India Admits 'Lapses' in Mumbai Amid Public Uproar

India's top law enforcement official apologized for "lapses" that allowed 10 suspected Islamic militants to rampage through Mumbai, while the prime minister pressed the assertion that Pakistani extremists were behind the attack.

Home Minister Palaniappan Chidambaram acknowledged the failings but stressed the country is bolstering security following the assault that left 171 dead and 239 wounded in the country's financial capital.

"There have been lapses. I would be less than truthful if I said there had been no lapses," Chidambaram told reporters.

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The minister, who assumed his post just days ago following the ouster of the previous minister in the attack's aftermath, spoke as details surfaced that a Pakistani militant group had used an Indian operative as far back as 2007 to scout targets in the Mumbai plot.

Linking an Indian national to the plot undermines India's argument that Pakistani "elements" were solely responsible for the Nov. 26-29 attacks. It also adds to a torrent of criticism about missed warnings and botched intelligence.

Prime Minister Manmohan Singh reasserted the charge Friday that Pakistan-based extremists were responsible.

"The territory of a neighboring country has been used for perpetrating this crime," Singh said. "We expect the international community to wake up and recognize that terror anywhere and everywhere constitutes a threat to world peace and prosperity."

Mohammed Ajmal Kasab, 21, the surviving gunman, told interrogators he had been sent by the banned Pakistani militant group Lashkar-e-Taiba and identified two of the plot's masterminds as being involved, two Indian government officials familiar with the inquiry said. Police had earlier identified the prisoner as Ajmal Amir Kasab.

Lashkar-e-Taiba changed its name to Jamaat-ud-Dawa after it was banned in 2002 amid U.S. pressure, according to the U.S. State Department. The U.S. lists both groups as terrorist organizations.

Hafiz Mohammed Saeed, who heads Jamaat-ud-Dawa — though U.S. authorities in May described him as the overall leader of Lashkar-e-Taiba — denied in an interview that there was a Pakistani hand behind the attacks. He called on Indian authorities to act like "a responsible country." Saeed is considered the founder of both groups.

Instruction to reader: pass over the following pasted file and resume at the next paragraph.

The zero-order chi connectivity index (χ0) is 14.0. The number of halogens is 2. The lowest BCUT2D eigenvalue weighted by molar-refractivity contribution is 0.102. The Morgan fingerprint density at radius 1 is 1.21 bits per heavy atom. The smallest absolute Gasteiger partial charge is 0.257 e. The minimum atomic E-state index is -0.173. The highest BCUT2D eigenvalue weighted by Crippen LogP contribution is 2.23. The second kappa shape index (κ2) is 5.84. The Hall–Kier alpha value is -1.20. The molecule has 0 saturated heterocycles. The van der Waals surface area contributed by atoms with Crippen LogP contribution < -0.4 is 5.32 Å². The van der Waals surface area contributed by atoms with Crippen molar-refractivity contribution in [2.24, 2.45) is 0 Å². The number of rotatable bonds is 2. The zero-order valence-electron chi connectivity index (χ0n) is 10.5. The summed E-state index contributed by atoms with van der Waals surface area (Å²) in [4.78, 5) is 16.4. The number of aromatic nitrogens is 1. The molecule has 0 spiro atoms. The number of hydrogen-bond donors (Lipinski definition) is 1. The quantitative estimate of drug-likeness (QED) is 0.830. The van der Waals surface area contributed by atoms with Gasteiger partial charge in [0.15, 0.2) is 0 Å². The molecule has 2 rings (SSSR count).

"The Indian leadership is using Pakistan as a punching bag to cover its failures at home," Saeed told Outlook magazine in an interview released Friday. "Instead of blaming Pakistan, India should have acted as a responsible country, shown patience and focused on investigating the attacks to find out the real culprits."

"I can say with authority," he continued, "that the Lashkar does not believe in killing civilians."

The interview was conducted in Lahore on Wednesday with the magazine's foreign editor, Aijaz Ashraf.

Kasab told police that a senior Lashkar leader, Zaki-ur-Rehman Lakhvi, the group's operations chief, recruited him for the attack, and that the assailants called another senior leader, Yusuf Muzammil, on a satellite phone before the attacks.

The information sent investigators back to another reputed Lashkar operative, Faheem Ansari.

Ansari, an Indian national, was arrested in February in north India carrying hand-drawn sketches of hotels, the train terminal and other sites that were later attacked in Mumbai, Amitabh Yash, director of the Special Task Force of the Uttar Pradesh police, said Thursday.

During his interrogation, Ansari also named Muzammil as his handler in Pakistan. He claimed to have trained in a Lashkar camp in Muzaffarabad — the same area where Kasab said he was trained, a senior police officer involved in the investigation said.

In Pakistan, the Interior Ministry chief told reporters he had no immediate information on Lakhvi or Muzammil.

According to the U.S., Lakhvi has directed Lashkar operations in Chechnya, Bosnia and Southeast Asia, training members to carry out suicide bombings and attack populated areas. In 2004, he allegedly sent operatives and funds to attack U.S. forces in Iraq.

Lashkar, outlawed by Pakistan in 2002, has been deemed a terrorist group with ties to al-Qaida by the U.S. The group has derived some of its funding from organizations based in Saudi Arabia and Kuwait, with its leaders making fundraising trips to the Middle East in recent years, U.S. officials say.

Islamist charity Jamaat-ud-Dawa, accused by the U.S. of being the front group for Lashkar, on Thursday denied any connection to the attacks.

"It is true we had links with Lashkar-e-Taiba in the past, but please remember, the past is the past," said Abdullah Muntazir, spokesman for the group, based on the outskirts of Lahore, Pakistan. "We are the victim of baseless Indian propaganda, we are not involved in attacks in India, we are just doing welfare work and nothing else."